Aurora software development: Bringing the OCCA open-source library to exascale

Kris Rowe

In this series, we examine the range of activities and collaborations that ALCF staff undertake to guide the facility and its users into the next era of scientific computing.

Kris Rowe, a computational scientist at the Argonne Leadership Computing Facility (ALCF) is leading collaborative efforts to bring OCCA—an open-source, vendor-neutral framework and library for parallel programming on diverse architectures—to Aurora, the ALCF’s forthcoming exascale system. The ALCF is a U.S. Department of Energy (DOE) Office of Science User Facility located at Argonne National Laboratory.

Mission-critical computational science and engineering applications from the DOE and private industry rely on OCCA, which provides developers with transparency in the generation of raw backend code, as well as just-in-time compilation that permits SYCL/DPC++-compatible kernel-caching. NekRS, for example—a new computational fluid dynamics solver from the Nek5000 developers—is used simulate coolant flow inside of small modular reactors and design more efficient combustion engines.

Multiple components

Developed for exascale with the support of DOE’s Exascale Computing Project, OCCA, which encourages portability, consists of several independent components that can be used individually or in combination: the OCCA API and runtime, the OCCA kernel language (OKL), and the OCCA command line tool. The framework supports applications written in C, C++, and Fortran.

The OCCA API provides developers with unified models common to other programming frameworks, while the runtime provides several backends (DPC++, CUDA, HIP, OpenMP, OpenCL, and Metal) that implement the API as a set of lightweight wrappers. It also provides a DPC++-friendly Fortran interface as an alternative to OpenMP.

OKL enables the creation of portable device kernels using a directive-based extension to the C-language. During runtime, the OCCA Jitter translates OKL code into the programming language of the user’s chosen backend, eventually generating device binary using the chosen backend stack. Alternatively, kernels can be written directly as backend-specific code, such as OpenCL or CUDA.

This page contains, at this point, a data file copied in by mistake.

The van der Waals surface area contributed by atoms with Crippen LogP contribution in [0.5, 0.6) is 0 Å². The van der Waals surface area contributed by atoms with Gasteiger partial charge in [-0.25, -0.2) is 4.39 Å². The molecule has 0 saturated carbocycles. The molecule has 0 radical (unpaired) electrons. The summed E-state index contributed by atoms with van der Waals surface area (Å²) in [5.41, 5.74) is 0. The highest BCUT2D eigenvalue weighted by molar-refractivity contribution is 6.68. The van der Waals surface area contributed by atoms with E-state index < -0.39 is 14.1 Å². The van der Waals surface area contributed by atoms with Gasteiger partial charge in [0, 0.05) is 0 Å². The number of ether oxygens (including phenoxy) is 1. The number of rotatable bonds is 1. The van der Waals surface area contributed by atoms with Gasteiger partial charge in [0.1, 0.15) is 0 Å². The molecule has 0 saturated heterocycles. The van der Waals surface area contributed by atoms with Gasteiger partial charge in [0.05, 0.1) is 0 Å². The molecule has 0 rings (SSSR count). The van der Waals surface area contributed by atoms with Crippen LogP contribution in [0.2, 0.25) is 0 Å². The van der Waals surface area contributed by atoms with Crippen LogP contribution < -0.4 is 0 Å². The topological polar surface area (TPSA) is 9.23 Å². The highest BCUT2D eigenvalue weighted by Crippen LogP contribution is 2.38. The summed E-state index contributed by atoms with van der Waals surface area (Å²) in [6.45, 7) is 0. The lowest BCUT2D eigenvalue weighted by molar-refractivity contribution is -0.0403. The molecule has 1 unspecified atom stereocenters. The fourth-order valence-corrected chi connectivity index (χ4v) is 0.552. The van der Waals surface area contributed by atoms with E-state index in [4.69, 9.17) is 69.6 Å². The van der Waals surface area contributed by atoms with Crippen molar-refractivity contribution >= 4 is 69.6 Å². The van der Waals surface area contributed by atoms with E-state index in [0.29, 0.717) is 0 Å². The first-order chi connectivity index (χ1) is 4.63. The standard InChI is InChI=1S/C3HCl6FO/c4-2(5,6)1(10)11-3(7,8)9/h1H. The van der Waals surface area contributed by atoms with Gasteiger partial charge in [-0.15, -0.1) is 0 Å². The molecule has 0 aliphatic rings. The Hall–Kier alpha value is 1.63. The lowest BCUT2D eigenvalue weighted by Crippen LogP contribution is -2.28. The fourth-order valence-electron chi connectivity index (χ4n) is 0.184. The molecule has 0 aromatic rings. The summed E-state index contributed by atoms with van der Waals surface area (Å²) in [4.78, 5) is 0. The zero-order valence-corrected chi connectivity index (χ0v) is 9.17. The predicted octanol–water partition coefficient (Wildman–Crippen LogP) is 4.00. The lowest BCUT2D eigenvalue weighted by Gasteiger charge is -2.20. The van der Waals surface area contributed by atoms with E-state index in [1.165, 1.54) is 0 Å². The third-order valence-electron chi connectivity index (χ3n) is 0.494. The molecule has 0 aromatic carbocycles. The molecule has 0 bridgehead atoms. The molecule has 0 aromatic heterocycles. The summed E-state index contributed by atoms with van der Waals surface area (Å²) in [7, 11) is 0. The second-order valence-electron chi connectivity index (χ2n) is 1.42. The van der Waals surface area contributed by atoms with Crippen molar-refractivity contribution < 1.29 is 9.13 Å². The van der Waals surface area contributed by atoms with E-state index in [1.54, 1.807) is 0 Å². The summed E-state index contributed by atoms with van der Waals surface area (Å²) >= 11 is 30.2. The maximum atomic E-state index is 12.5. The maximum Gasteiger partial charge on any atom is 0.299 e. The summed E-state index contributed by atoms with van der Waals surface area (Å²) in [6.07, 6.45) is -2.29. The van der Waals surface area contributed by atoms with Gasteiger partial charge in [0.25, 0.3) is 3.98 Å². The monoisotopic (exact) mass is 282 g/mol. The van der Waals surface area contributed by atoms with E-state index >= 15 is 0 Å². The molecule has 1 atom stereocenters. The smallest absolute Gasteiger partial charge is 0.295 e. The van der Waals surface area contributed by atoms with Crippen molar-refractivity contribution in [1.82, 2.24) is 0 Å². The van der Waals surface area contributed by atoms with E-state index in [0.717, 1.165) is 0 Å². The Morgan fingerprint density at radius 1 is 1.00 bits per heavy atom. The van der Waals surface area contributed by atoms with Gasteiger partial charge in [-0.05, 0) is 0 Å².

The implementation of OCCA deployed on the Oak Ridge Leadership Computing Facility’s Summit machine has a CUDA backend; the codes run through it are translated into CUDA for performance optimization, as well as to provide—by way of raw transparency—clarity for debugging.

Collaboration drives development

Utilizing OpenMP and DPC++, Rowe worked with Saumil Patel of Argonne’s Computational Sciences Division to establish initial benchmarks for various types of kernels before beginning development of the SYCL/DPC++ OCCA backend. Development has occurred in collaboration with Intel engineers who are part of a co-design project with Royal Dutch Shell, which employs OCCA for seismic-imaging applications. Performance analysis is completed via the Intel tools Advisor and VTune Profiler.

The partnership is ongoing. At present Rowe and Patel meet biweekly with the Intel team to coordinate testing and performance aspects, and to drive the development of new features.

The Intel Center of Excellence (COE) played a central role in bringing the two halves of this project team together. Moreover, colocation of the COE at Argonne facilitates more deeply integrated collaborations which, while focusing and centralizing strategy (and reducing various bottlenecks and other communication gaps), also helps minimize duplicated efforts.

Programming models used by the OCCA backends continually evolve. Currently Rowe is surveying the latest DPC++, OpenMP, CUDA, and HIP specifications to identify common performance critical features—such as asynchronous memory transfers and work-group collectives—which have yet to propagate into the OCCA.  Using this information, the team will propose extensions to the existing OCCA API for inclusion in future releases of the framework.